Jenny is shopping for cookbooks at the Rabbit Hole Bookstore. Aiden, a seasoned employee, asks Jenny if he can assist her. Jenny tells Aiden that she is looking for a Peruvian cookbook–she wants to learn how to make ceviche, and is interested in exploring other Peruvian and Latin American recipes. Aiden finds her a popular Peruvian cookbook, and shuffles through their stock to find additional books that he can recommend based on his own personal experience and his knowledge of what Jenny is looking for. He returns with two books: one is a Colombian recipe book, and the other is called “Brigadeiros to Cocada: 100 Latin American Desserts.” Jenny thanks him for the suggestions; excited by the prospects she decides to take all three books.
By listening to his customer’s needs and applying his own experience and expertise, Aiden is able to make a sale. Jenny leaves the store content: her need has been met and even surpassed, and her exchange with Aiden felt like a helpful recommendation from a friend, rather than a pushy sales suggestion.
The internet has revolutionized the world of sales, and has played a major role in shifting power from the seller to the buyer. Now more than ever we are living in a knowledge-based economy, where consumers have the power to compare products with just a few clicks.
This is one of many reasons why it is so important to always be honest with your customers. Any misrepresentation of your product can be easily uncovered on the web, or with time through that customer’s personal experience.
A dishonest comment or guarantee that leads to a sale can end up resulting in a dissatisfied, upset customer. In the end this leads to tied up phone lines, elevated queues, customer complaints, product returns, poor company reviews, and lost business. This is why it is also important that you be knowledgeable about what you are selling, and that you do not make any promises to your customer about the product or service that you cannot keep.
By being honest with your customers, you will be able to establish a relationship of trust that will foster more sales instead of impeding them. When you keep your promises to your customers, your customers will know that they can buy from you in the future without worrying about being misled or ripped off.
Example—Not Using Honesty:
Jarrod is in the market for a new computer. He decides to go through a third-party technology store to get the best price. Danny, the salesperson at the store, talks Jarrod into getting a $800 computer that he assures him will fulfill all of his computing needs. The operating system has been newly released, and Danny tells Jarrod that it is the perfect fit for his needs. Later, Jarrod goes home and is having trouble downloading basic applications. He learns after a Google search that in fact this computer’s operating system is incompatible with some of the programs that he has to run for his work–programs that Danny had insisted would work seamlessly on his new computer. On top of that, Danny had told Jarrod that this computer was one of the most well-received models of the year, and an overwhelming amount of 3-star reviews indicate otherwise. Feeling frustrated and misled, Jarrod returns the computer. He decides to go this time with a different store where he hopes he will not have this problem again.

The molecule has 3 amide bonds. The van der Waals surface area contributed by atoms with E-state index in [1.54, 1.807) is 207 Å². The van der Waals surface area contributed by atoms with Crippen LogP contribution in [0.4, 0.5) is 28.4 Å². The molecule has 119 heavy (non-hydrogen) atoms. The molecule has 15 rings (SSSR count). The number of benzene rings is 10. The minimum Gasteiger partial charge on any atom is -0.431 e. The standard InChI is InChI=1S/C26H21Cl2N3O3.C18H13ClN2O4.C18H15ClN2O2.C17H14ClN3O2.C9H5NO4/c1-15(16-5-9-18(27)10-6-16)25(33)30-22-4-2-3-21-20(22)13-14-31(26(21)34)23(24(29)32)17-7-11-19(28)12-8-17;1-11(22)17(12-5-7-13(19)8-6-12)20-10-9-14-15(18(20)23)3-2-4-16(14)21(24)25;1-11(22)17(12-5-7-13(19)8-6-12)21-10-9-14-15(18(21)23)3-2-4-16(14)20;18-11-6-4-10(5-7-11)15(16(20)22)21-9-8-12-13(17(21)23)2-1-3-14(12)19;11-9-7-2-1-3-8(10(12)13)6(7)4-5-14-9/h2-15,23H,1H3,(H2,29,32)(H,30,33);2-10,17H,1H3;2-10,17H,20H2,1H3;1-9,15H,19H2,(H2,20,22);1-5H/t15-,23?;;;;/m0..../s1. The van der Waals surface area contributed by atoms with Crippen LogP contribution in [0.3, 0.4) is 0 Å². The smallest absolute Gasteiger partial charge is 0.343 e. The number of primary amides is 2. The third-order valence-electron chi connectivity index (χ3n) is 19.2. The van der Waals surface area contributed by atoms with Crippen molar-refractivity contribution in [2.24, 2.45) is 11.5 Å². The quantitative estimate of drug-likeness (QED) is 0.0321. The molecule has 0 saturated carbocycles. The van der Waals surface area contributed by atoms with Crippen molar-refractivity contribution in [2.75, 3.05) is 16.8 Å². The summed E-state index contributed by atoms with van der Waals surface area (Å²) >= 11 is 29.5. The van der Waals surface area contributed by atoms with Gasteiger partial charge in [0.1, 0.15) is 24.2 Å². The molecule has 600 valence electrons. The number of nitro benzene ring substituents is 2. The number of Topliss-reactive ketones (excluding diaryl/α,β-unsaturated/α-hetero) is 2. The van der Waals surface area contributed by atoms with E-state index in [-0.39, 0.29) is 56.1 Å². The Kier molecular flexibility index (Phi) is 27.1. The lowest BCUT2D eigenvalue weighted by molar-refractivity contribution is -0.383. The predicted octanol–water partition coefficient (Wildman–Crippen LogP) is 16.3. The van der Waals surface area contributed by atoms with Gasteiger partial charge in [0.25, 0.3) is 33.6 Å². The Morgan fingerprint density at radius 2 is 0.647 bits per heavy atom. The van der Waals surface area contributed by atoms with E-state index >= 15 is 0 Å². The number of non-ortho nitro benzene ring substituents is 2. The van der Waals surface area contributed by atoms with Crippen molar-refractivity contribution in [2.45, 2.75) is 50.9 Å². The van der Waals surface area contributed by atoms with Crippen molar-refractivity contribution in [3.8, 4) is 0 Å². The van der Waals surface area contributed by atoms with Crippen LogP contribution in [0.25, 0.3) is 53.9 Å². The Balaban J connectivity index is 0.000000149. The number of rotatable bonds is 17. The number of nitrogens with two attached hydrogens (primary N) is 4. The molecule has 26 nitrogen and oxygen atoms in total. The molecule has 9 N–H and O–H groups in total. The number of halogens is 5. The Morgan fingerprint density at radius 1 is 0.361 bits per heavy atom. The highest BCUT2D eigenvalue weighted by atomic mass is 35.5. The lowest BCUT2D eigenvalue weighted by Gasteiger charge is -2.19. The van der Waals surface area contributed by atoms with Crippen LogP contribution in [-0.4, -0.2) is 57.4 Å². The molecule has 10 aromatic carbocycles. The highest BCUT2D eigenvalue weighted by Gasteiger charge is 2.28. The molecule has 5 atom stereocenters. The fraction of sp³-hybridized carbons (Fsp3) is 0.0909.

Example—Not Using Honesty:
Jarrod is in the market for a new computer. He decides to go through a third-party technology store to get the best price. Danny, the salesperson at the store, sees that Jarrod is interested in an $800 computer. After getting to know what Jarrod needs out of a computer, Danny tells him that this model is not the best fit for him–in fact, it has not been very well received in general. He leads him instead to another model that is $100 cheaper. This means that Danny’s commission will not be as high, but being honest about the computer’s performance is more important. Jarrod buys the second computer that Danny recommends, and goes home to discover that Danny was right–the computer is sleek, fast, and works great. He fills out a positive customer satisfaction survey and decides that he will return to the store to buy his daughter the same computer for her birthday.
By being honest with his customer, Danny builds a relationship of trust with Jarrod, compelling him to make further purchases in the future.
When you are making a sale, the energy you bring to the sale is important. To channel the proper energy to sell your product, you first need to find balance.
Customers respond well to salespeople who have a positive but level energy. You don’t want to be an over-the-top extrovert—this is because some customers don’t react well to a sales attitude that is too peppy, pushy, or too much for them to handle. At the same time, you don’t want your energy to be too low or too introverted. This could result in an apathetic or even unenthusiastic/unpersuasive tone, which can also be repellent to a customer.
Adam Grant, a professor of management at Wharton University and one of the world’s top 25 influential management thinkers, researched what sort of social energy is typically shown to bring the most success in sales. In his research, he surveyed 340 successful salespeople, and compared their personality profiles to their yearly revenue. What Grant found was that people who perform best in sales aren’t extroverts as one might think, but rather are “ambiverts,” people who fall in between introverted and extroverted tendencies. Grant suggests that this is possibly due to the fact that “they’re less likely to get distracted and to talk too much—they find the right balance between talking and listening.”